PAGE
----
University of Malawi political scientist, Boniface Dulani, has faulted the renewal aspect of the National Identity Card that President Peter Mutharika launched yesterday.
Some countries have national IDs without expiry date but Malawi cards are expected to be renewed every 10 years.
Dulani said the country struggles to raise resources every five years for national elections and renewing the ID cards would be an extra burden.
“National Registration Bureau can offer a better explanation but as a country, we struggle in terms of resources. Every five years, we struggle to register for elections. It makes it more expensive to renew the IDs,” Dulani said.
National Registration Bureau (NRB) Spokesperson, Norman Fulatira, justified the renewal saying according to the accreditation law, the card has to be renewed after 10 years.
He further said people change faces after 10 years and also that after 10 years the material has to be replaced.
When launching the card, Mutharika said the National Identity Card (ID) will help the country flash out ghost workers in the public service and save millions of funds being lost through such workers.
Recently, government was forced to conduct head count of all civil servants to get rid of ghost workers.
According to Mutharika, the money that will also be saved through the identification of ghost workers will be needed for drugs for our hospitals, build more roads for our communities and modernise our cities.
Mutharika also said the new identification system will bring better organisation in various socio-economic transactions.
Due to the absence of national identity cards, millions of Malawians are currently finding it hard to prove that they are really Malawians and right beneficiaries when accessing financial and other social services that demand the presentation of national identity before access.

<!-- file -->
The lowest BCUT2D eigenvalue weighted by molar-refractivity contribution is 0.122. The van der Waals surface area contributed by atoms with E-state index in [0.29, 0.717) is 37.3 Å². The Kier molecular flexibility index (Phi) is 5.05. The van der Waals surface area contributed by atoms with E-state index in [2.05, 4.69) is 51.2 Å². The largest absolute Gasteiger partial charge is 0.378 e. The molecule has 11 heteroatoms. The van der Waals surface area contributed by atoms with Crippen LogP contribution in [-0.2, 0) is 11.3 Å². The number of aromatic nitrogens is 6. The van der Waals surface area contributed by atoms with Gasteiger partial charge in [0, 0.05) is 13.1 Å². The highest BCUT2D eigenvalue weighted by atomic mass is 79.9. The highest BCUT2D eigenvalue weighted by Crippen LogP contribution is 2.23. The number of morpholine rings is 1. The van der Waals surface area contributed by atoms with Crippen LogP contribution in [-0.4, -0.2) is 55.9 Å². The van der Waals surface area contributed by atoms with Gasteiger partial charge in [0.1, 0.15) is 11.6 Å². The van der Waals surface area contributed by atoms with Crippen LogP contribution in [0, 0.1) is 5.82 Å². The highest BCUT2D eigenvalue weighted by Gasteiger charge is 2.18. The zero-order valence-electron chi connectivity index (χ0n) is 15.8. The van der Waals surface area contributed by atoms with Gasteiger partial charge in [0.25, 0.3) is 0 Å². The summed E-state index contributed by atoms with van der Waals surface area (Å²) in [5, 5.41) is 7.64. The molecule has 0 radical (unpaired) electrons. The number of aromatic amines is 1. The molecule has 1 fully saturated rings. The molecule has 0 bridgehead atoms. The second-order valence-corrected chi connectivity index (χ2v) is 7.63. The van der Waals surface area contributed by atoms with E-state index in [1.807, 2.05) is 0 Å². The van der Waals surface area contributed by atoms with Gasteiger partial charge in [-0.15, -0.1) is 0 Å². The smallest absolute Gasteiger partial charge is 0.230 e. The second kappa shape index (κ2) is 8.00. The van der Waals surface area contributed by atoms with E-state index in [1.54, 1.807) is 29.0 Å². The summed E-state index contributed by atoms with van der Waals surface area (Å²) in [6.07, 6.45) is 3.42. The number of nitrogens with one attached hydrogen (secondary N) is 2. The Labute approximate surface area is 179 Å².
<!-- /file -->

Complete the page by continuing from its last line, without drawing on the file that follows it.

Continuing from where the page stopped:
Mutharika said the card will also save significant amounts of money that would be spent on voter registration during elections.
Mutharika said a systematic identification of all citizens will also help in reducing crime and improving security in the country.
United Nat ions Res ident Coordinator, Mia Seppo, said the card fills a long existing gap to allow citizens prove their legal identity and gives the government a powerful tool to design, plan and implement its policies.
“The system has adopted international standards and drawn from experiences in the region. This will allow Malawi to strengthen it trade links,” Seppo said.
According to Mutharika, the National Identity Card project is expected to roll out at a full scale sometime next year.
The roll out process will target an estimated 9 million Malawians and the country needs a total budget of $50 million for the national roll out of which the government of Malawi has pledged to commit about 40 percent of the funds.
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